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Risk and Resilience: Embedding resilience to environmental risk in routine financing decisions

Why risk and resilience matters


Financial institutions and their regulators are all recognising that environmental and social issues are now increasingly material drivers of mainstream credit, market and operational risks. This is a major shift from their historical treatment as reputational risks. 

The Financial Stability Board’s Taskforce on Climate-related Financial Disclosures (TCFD) has been a major driver of this trend. The TCFD recommends that firms use forward-looking scenario analysis to assess climate risks. This is a necessary reflection of the fact that both the physical risks of extreme weather events and the transition risks derived from the shift to a net zero carbon economy will not mimic historical trends. 

However, using scenario analysis to integrate environmental risks into routine financing decisions presents most financial institutions and regulators with new challenges. If these can be overcome, the terms on which capital is provided will take better account of the true environmental risks different business activities face. One powerful application is to change how financial institutions assess the resilience of investments in infrastructure to climate risks. 

 

What is CISL is doing about it?


Cambridge’s strengths across both the natural and social sciences give rise to opportunities for truly multi-disciplinary centres of excellence, such as the Cambridge Centre for Risk Studies and the Centre for Environment, Energy and Natural Resource Governance.  

Against this backdrop, CISL works with insurers, banks and investors to develop practitioner-owned methodologies that help industry address how to integrate environmental scenario analysis into their decisions and direct capital towards sustainable infrastructure. We advise central banks and financial regulators on appropriate actions they can take and we develop research insights that deepen our collective understanding of the links between environmental and social trends and financial risk.

 

Our work and thought leadership


New tools and analysis from CISL published in G20 report to help financial firms manage climate risk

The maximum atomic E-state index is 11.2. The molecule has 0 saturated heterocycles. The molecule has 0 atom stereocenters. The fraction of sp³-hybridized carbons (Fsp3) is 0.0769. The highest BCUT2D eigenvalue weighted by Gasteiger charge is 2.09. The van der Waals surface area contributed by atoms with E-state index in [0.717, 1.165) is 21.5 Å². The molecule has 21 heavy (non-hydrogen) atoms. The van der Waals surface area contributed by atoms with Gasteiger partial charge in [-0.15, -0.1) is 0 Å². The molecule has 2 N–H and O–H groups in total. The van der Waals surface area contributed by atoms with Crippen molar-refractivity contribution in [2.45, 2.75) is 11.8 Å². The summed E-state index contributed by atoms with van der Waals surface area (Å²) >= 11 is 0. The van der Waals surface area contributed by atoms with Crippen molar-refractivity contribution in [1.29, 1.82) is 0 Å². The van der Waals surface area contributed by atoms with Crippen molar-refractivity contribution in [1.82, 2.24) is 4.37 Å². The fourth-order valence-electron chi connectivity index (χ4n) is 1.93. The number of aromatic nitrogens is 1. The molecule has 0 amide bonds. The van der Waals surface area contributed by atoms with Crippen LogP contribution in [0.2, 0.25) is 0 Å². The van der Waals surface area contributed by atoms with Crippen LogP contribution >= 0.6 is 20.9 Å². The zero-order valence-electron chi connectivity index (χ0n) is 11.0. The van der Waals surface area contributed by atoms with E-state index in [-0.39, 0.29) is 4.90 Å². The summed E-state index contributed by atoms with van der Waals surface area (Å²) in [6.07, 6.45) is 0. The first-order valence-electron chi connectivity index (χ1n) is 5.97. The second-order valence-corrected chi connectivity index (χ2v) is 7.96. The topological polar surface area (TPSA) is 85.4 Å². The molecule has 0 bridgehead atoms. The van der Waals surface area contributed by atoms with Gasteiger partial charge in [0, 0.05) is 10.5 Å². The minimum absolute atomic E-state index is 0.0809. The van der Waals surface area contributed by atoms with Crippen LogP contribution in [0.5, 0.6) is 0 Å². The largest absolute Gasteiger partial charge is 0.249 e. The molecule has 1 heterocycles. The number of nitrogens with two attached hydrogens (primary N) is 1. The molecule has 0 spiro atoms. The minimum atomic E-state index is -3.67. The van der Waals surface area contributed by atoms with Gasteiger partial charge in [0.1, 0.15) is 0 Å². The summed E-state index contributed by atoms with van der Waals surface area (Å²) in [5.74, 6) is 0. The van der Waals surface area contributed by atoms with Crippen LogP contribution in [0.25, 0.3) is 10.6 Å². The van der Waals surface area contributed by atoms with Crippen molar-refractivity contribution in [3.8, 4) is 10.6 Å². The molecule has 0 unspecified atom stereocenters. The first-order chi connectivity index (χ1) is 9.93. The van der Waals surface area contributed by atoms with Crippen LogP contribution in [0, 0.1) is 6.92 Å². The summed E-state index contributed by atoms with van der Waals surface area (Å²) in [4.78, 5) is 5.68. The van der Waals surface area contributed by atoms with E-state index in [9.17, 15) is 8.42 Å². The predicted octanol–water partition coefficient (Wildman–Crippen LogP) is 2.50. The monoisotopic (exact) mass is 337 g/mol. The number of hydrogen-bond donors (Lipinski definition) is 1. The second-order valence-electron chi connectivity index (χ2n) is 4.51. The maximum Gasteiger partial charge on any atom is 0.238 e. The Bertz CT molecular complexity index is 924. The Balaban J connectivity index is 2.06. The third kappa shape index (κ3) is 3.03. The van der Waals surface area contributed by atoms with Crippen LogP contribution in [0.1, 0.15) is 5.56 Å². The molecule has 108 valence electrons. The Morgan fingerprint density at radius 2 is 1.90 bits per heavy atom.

11 July 2017 – For two years CISL has been a knowledge partner of the G20 Green Finance Study Group, with the resulting report, 'Enhancing Environmental Risk Assessment in Financial Decision-making', published at the end of the G20 summit. Kajetan Czyz, Programme Director, Sustainable Finance at CISL, discusses how the tools in the report aim to help financial firms carry out environmental risk analysis more effectively.

New tools and analysis from CISL published in G20 report to help financial firms manage climate risk - Read More…

Five ways to mainstream green finance now

11 July 2017 – How can the financial industry aid climate-related financial disclosures, enhance environmental risk analysis, and make better use of publicly available environmental data to analyse financial risk and inform decision-making on future investments, asks Dr Nina Seega, CISL Research Consultant and co-author of the G20 Green Finance Study Group’s background paper on Enhancing Environmental Risk Assessment in Financial Decision Making.

Five ways to mainstream green finance now - Read More…

Closing the protection gap: ClimateWise Principles Independent Review 2016

December 2016 – The ClimateWise Principles Independent Review 2016 of the six ClimateWise Principles finds a second year of improved scores for members of the insurance industry leadership group. Members have demonstrated their ongoing support for the zero carbon, climate-resilient transition yet the report finds a need for the industry to do more within its investment activities.

Closing the protection gap: ClimateWise Principles Independent Review 2016 - Read More…

Environmental risk analysis by financial institutions – a review of global practice

September 2016 – The G20’s new Green Finance Study Group asked the Cambridge Centre for Sustainable Finance to serve as Knowledge Partner and make recommendations on how to integrate environmental risk into mainstream financial decision-making.

Environmental risk analysis by financial institutions – a review of global practice - Read More…

Feeling the heat: An investors’ guide to measuring business risk from carbon and energy regulation

May 2016 – The COP 21 climate agreement indicates a growing global consensus for action on climate change. In response, this research report assesses the impact of future carbon- and energy-related regulation on the most sensitive industries and geographies at a company level.

Feeling the heat: An investors’ guide to measuring business risk from carbon and energy regulation - Read More…

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Rewiring the Economy

This work relates directly to Rewiring the Economy, CISL's ten-year plan to lay the foundations for a sustainable economy.

Task 4: Ensure capital acts for the long term

Task 5: Price capital according to the true costs of business activities

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Severe flooding in a residential area of Baton Rouge, LA; credit: U.S. Department of AgricultureCreative Commons Attribution-2.0 Generic